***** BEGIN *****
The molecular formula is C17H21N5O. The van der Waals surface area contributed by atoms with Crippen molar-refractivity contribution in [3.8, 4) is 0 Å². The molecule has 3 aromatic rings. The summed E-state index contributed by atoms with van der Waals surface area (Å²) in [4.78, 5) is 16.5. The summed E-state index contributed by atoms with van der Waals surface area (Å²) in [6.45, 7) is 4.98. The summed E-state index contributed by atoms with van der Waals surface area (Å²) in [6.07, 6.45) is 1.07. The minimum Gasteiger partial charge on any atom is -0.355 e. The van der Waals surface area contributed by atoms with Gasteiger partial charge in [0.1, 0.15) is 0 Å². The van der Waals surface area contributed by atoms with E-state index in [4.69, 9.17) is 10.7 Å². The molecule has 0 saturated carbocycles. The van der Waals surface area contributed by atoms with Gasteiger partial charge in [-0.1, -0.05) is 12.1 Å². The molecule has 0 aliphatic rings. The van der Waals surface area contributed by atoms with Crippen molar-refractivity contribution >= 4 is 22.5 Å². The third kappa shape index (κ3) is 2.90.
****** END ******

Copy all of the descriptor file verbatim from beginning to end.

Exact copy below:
The molecular formula is C17H21N5O. The van der Waals surface area contributed by atoms with Crippen molar-refractivity contribution in [3.8, 4) is 0 Å². The molecule has 3 aromatic rings. The summed E-state index contributed by atoms with van der Waals surface area (Å²) in [4.78, 5) is 16.5. The summed E-state index contributed by atoms with van der Waals surface area (Å²) in [6.45, 7) is 4.98. The summed E-state index contributed by atoms with van der Waals surface area (Å²) in [6.07, 6.45) is 1.07. The minimum Gasteiger partial charge on any atom is -0.355 e. The van der Waals surface area contributed by atoms with Gasteiger partial charge in [0.1, 0.15) is 0 Å². The van der Waals surface area contributed by atoms with E-state index in [4.69, 9.17) is 10.7 Å². The molecule has 0 saturated carbocycles. The van der Waals surface area contributed by atoms with Gasteiger partial charge in [-0.1, -0.05) is 12.1 Å². The molecule has 0 aliphatic rings. The van der Waals surface area contributed by atoms with Crippen molar-refractivity contribution >= 4 is 22.5 Å². The third kappa shape index (κ3) is 2.90.